Who's actually defending Victoire Ingabire?
The defence team of Victoire Ingabire, leader of the opposition party United Democratic Forces (UDF), is getting ready for trial. Ingabire is accused of collaborating with a terrorist organisation, dividing the people of Rwanda and denying the 1994 genocide. But who is actually defending her? Three lawyers are struggling to find their way in this "sensitive and very unclear" case.
Robert Alun Jones
A top British laywer, Jones represented the Spanish government in the famous case against former Chilean dictator Genaral Augusto Pinochet (1998-2000).
The barrister has past experience with Rwanda. He successfully defended Vincent Brown, a Rwandan doctor arrested in London on suspicion of murder during the Rwandan Genocide in 1994. Kigali demanded his extradition. Jones, who had been living for years in the UK, was acquitted in 2009.
Jones will defend Ingabire, not in his own country but in Rwanda.
Edwards, a British lawyer with ten years of experience behind him, is specialised in criminal law and human rights. He is fluent in French and also has a particular interest in immigration issues with clients facing the risk of deportation.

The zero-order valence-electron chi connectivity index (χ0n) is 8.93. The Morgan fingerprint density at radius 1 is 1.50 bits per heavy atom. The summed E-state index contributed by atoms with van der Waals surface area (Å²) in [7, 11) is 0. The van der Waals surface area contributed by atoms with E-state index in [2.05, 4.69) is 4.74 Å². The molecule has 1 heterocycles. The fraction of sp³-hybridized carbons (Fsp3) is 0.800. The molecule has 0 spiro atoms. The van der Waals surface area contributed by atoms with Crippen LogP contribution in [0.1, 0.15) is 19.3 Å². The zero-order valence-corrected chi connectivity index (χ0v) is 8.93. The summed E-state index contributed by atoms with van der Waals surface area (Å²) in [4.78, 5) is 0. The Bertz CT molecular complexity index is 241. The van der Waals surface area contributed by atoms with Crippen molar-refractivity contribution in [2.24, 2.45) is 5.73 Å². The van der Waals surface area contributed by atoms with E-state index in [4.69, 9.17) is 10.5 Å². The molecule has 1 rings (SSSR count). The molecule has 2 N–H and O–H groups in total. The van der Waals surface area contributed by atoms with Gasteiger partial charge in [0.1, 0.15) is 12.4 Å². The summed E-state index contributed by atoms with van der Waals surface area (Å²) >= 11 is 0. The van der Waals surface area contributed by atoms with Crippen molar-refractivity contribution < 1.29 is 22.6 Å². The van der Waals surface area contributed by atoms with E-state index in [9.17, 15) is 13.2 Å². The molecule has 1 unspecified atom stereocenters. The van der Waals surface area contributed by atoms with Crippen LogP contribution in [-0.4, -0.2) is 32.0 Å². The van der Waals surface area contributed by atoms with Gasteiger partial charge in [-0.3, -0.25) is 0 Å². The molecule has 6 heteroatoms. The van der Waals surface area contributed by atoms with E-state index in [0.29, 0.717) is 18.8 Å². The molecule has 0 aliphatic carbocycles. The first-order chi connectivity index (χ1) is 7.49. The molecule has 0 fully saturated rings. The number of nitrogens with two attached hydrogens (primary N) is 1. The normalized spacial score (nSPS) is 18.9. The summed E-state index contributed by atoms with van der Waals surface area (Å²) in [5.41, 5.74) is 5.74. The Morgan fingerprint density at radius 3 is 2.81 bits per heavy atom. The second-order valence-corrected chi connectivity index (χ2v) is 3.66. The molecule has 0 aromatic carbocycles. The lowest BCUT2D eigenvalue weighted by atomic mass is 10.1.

Edwards has also been working for the International Criminal Tribunal for Rwanda in Arusha, Tanzania. His clients are charged with genocide and crimes against humanity arising from the Rwandan 1994 genocide.
“We hope that it will be a fair trial. But it’s far too early to say”, Edwards told RNW on the phone with regards to Ingabire’s case. He sees it as being sensitive and very unclear.
“We have no idea what the schedule looks like, but it seems that the prosecutor has a limited amount of evidence. Ingabire hasn’t even been charged yet. We think that the prosecutor is still trying to find evidence.”
Edwards met with Ingabire in Kigali this year, when he dealt with the imprisonment of her American lawyer Peter Erlinder.
By proximity, this Rwandan lawyer is probably the most engaged one in Ingabire’s case. He visits her regularly in her cell.
According to Gatera, Ingabire’s imprisonment is "unlawful". Until now, he feels that the judge has not taken his arguments into consideration, he told RNW.
"The accusation is based on a testimony of a person who declared that he and Ingabire had the intention to create a military organisation. This declaration cannot be taken into consideration because this person is also accused. According to our law, this testimony doesn’t have any value”, Gatera argues.
"Furthermore, there are e-mails in which Victoire has written about the military organisation to fight the power in place in our country. But according to our laws, e-mails don’t have any value in court."